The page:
The mutant αaΔT/αbΔT heterodimer is defective in dATP-mediated dimerization. Shown are representative GEMMA analyses of the αa/αb or αaΔT/αbΔT heterodimers with no added nucleotide (traces A and B), or with 50 mM dATP (traces C and D). The concentration of the αa/αb heterodimer was 0.01 mg/ml (0.11 µM) and the concentration of the αaΔT/αbΔT heterodimer was 0.04 mg/ml (0.47 µM). For each condition, the composition and predicted sizes (in kDa) of the species are indicated. The baseline has been shifted by 1000 intensity counts for each trace.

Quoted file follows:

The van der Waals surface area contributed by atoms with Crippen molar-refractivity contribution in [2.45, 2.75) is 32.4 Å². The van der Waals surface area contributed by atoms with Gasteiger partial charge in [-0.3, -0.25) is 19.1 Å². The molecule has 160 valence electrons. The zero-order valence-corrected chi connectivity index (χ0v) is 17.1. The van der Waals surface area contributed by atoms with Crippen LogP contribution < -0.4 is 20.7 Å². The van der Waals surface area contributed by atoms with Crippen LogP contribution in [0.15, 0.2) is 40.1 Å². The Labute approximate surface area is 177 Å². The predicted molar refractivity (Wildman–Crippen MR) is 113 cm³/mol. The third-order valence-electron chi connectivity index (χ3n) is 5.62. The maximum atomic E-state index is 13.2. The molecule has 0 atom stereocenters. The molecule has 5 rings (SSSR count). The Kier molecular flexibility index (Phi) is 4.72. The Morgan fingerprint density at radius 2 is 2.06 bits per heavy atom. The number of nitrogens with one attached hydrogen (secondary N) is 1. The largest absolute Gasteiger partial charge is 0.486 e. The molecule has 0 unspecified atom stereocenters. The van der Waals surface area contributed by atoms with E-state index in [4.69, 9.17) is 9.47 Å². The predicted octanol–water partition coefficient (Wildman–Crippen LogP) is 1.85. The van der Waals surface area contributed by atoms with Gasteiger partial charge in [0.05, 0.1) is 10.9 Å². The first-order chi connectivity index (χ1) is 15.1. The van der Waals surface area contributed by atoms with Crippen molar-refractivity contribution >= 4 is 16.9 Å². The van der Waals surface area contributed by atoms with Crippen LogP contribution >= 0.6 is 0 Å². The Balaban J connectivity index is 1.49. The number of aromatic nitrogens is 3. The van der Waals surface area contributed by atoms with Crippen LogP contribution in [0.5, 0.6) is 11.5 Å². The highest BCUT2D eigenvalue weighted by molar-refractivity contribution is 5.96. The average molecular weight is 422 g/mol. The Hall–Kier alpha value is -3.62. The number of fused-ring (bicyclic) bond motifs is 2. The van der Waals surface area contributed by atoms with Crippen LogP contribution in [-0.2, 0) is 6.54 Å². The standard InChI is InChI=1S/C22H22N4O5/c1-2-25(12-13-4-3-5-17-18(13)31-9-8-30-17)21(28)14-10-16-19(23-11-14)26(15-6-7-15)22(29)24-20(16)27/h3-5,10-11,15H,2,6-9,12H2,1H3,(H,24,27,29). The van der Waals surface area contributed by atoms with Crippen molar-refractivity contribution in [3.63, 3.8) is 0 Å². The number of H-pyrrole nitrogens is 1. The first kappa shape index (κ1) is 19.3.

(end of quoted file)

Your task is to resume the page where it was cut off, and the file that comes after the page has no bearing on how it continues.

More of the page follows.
© Copyright Policy - creative-commons
Related In: Results  -  Collection

License
Show All Figures
getmorefigures.php?uid=PMC3045599&req=5

Figure 2: The mutant αaΔT/αbΔT heterodimer is defective in dATP-mediated dimerization. Shown are representative GEMMA analyses of the αa/αb or αaΔT/αbΔT heterodimers with no added nucleotide (traces A and B), or with 50 mM dATP (traces C and D). The concentration of the αa/αb heterodimer was 0.01 mg/ml (0.11 µM) and the concentration of the αaΔT/αbΔT heterodimer was 0.04 mg/ml (0.47 µM). For each condition, the composition and predicted sizes (in kDa) of the species are indicated. The baseline has been shifted by 1000 intensity counts for each trace.